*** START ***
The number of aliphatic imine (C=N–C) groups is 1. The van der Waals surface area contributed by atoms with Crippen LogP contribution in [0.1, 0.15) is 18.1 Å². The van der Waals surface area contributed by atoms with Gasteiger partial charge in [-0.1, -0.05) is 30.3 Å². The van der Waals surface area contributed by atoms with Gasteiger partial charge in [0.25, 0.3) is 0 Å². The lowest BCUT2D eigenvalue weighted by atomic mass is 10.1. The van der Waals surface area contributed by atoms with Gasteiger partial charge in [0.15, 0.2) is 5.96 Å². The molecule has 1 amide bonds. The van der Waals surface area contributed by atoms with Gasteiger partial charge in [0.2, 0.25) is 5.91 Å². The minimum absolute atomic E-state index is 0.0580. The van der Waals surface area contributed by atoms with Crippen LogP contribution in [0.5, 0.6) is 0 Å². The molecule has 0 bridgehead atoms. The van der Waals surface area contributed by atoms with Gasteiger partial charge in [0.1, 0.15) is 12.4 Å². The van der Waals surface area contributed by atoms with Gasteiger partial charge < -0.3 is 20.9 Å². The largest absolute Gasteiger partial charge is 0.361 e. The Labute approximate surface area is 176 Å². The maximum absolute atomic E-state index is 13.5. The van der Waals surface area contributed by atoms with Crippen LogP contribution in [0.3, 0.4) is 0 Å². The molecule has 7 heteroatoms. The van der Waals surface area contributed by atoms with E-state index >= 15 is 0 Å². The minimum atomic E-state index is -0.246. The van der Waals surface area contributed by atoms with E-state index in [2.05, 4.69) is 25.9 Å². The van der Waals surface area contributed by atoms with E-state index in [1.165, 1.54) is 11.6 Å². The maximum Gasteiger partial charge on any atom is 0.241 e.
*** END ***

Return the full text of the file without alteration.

The number of aliphatic imine (C=N–C) groups is 1. The van der Waals surface area contributed by atoms with Crippen LogP contribution in [0.1, 0.15) is 18.1 Å². The van der Waals surface area contributed by atoms with Gasteiger partial charge in [-0.1, -0.05) is 30.3 Å². The van der Waals surface area contributed by atoms with Gasteiger partial charge in [0.25, 0.3) is 0 Å². The lowest BCUT2D eigenvalue weighted by atomic mass is 10.1. The van der Waals surface area contributed by atoms with Gasteiger partial charge in [0.15, 0.2) is 5.96 Å². The molecule has 1 amide bonds. The van der Waals surface area contributed by atoms with Gasteiger partial charge in [0.2, 0.25) is 5.91 Å². The minimum absolute atomic E-state index is 0.0580. The van der Waals surface area contributed by atoms with Crippen LogP contribution in [0.5, 0.6) is 0 Å². The molecule has 0 bridgehead atoms. The van der Waals surface area contributed by atoms with Gasteiger partial charge in [0.1, 0.15) is 12.4 Å². The van der Waals surface area contributed by atoms with Gasteiger partial charge < -0.3 is 20.9 Å². The largest absolute Gasteiger partial charge is 0.361 e. The Labute approximate surface area is 176 Å². The maximum absolute atomic E-state index is 13.5. The van der Waals surface area contributed by atoms with Crippen LogP contribution in [0.3, 0.4) is 0 Å². The molecule has 7 heteroatoms. The van der Waals surface area contributed by atoms with E-state index >= 15 is 0 Å². The minimum atomic E-state index is -0.246. The van der Waals surface area contributed by atoms with E-state index in [2.05, 4.69) is 25.9 Å². The van der Waals surface area contributed by atoms with E-state index in [1.165, 1.54) is 11.6 Å². The maximum Gasteiger partial charge on any atom is 0.241 e.